Inclusion and Disabilities

by Jared Feldman

In Genesis 1:27, we read that Adam, and by extension, all people, was created in “the image of God.”  This teaches us that there is holiness in all people, regardless of their physical, sensory, emotional or intellectual abilities.  Everyone is entitled to be treated with dignity and respect.

 

Each individual can contribute in some way to the community and the world.  Pirke Avot 4:3 says: “Do not despise any person, and do not disparage any object.  For there is none who does not have his/her hour and there is no object that does not have its place.”  It is our responsibility to provide opportunities for the realization of each person’s contributions and to remove or mitigate obstacles, as Leviticus 19:14 warns, “Do not curse a person who is deaf and do not place a stumbling block in front of a person who is blind.” 

 

We are also reminded of the importance of education in creating an inclusive community: Jewish tradition teaches us to “educate every child according to his way” (Proverbs 22:6). In so doing, we commit ourselves not only to academic achievement, but also to the development of a Jewish identity, which includes a sense of “belonging” as a community member.

 

The work of creating inclusive communities and an open society is not only a matter of resources but also how we think about people who have disabilities – and the potential for positive impact on the lives of people with disabilities is significant.

 

The Jewish Council for Public Affairs:

  • Recognizes the inherent dignity within every person created in God’s image;
  • Believes in the imperative to work towards the full participation and inclusion of people with disabilities in Jewish life and that all members of the Jewish community share the responsibility of achieving that goal.
  • Urges all member organizations to draw attention to the abilities of people with disabilities not to be discriminated against in: hiring, promotion and retention at all levels of work;
  • Recognizes all people with disabilities are entitled to inclusive educational opportunities.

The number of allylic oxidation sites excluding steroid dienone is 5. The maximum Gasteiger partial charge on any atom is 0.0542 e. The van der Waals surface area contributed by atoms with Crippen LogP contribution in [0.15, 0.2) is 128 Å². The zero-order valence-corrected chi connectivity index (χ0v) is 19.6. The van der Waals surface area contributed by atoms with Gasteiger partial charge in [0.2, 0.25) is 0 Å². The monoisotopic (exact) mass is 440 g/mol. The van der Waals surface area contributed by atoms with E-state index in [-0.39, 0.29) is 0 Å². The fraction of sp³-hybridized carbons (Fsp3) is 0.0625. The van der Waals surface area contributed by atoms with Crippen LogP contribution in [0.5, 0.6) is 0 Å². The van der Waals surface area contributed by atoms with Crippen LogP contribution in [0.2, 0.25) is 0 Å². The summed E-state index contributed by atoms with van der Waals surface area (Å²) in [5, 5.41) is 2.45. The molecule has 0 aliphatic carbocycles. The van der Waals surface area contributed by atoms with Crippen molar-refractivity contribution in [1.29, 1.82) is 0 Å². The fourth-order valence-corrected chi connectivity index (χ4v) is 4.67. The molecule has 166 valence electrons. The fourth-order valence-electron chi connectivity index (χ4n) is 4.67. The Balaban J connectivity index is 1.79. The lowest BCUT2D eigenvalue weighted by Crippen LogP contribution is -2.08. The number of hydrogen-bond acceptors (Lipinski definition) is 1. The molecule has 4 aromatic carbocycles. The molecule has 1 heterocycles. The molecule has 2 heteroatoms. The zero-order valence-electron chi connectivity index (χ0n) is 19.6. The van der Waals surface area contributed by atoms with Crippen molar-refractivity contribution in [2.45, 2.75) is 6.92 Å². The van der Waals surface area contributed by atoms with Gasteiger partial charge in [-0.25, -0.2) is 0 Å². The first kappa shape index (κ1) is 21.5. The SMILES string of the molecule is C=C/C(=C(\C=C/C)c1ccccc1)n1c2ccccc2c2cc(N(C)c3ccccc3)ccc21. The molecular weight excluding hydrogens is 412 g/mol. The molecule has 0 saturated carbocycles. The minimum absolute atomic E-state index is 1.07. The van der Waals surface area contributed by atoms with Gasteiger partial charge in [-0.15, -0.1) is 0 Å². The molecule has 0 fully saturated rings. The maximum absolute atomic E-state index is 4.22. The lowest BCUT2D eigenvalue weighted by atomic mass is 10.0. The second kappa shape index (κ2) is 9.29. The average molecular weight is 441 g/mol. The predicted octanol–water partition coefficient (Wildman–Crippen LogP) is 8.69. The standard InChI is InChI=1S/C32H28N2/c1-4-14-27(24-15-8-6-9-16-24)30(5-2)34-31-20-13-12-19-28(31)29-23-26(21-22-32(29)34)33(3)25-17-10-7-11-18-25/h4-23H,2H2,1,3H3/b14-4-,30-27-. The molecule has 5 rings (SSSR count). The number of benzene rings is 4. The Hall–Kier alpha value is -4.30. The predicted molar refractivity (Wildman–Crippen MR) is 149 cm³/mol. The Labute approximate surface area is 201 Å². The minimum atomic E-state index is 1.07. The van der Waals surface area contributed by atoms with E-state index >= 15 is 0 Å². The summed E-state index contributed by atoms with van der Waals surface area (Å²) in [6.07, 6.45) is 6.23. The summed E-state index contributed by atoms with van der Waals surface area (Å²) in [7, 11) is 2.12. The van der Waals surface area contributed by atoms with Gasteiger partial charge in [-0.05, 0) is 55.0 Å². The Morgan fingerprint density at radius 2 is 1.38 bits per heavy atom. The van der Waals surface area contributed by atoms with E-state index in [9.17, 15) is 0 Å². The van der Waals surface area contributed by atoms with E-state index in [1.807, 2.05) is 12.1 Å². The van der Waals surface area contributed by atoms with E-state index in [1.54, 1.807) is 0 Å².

• Affirms the importance of ensuring people with disabilities can achieve independence and autonomy to the greatest extent possible and that people with disabilities should play a central role in the design and implementation of the support they receive.
  • Recognizes the financial challenges that many families with members who have disabilities face and the importance of supporting these families with appropriate public and private resources

 

The community relations field should:

  • Advocate that members of the Jewish community who have disabilities have access to and within community facilities, camps, agencies, schools, and places of worship.
  • Call upon the United States Senate to ratify the United Nations Convention on the Rights of People with Disabilities.[i]
  • Review the Convention [on the Rights of People with Disabilities] and use it as an educational tool to raise awareness and to change attitudes towards individuals with disabilities.
  • Call upon the U.S. Congress to fund federal programs which support people with disabilities.
  • Conduct disability education, awareness-raising campaigns, and training in order to promote the inclusion of people with disabilities.
  • Help to create the conditions that expect, encourage and support individuals with disabilities to participate in all aspects of Jewish community life, organizations and governance.
  • Plan for and include both children and adults with disabilities in the programming and outreach of the Community Relations Councils to the degree it is fair and appropriate.
  • Recommend that Jewish communities create an accessibility study and consult with people with disabilities and caregivers in order to plan and implement physical, communication, programmatic or schedule changes to Jewish community institutions.
  • Develop relationships with other community organizations that support people with disabilities so that opportunities and areas for cooperation, volunteering and education may be explored, enhanced and actualized.
  • Support advocacy by its member organizations for public policies, programs and funding toward the goal of full inclusion of people with disabilities into society and to benefit the needs of people with disabilities.
  • Emphasize the importance that qualified trained and compensated caregivers have on the quality of life for people with disabilities, their families and the entire community.
  • Should prepare and circulate resource materials that foster programming advocacy for people with disabilities and include individuals with disabilities when preparing these materials.

 

[i] United Nations Convention on the Rights of People with Disabilities – http://www.un.org/disabilities/default.asp?id=259

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About the Author


Jared Feldman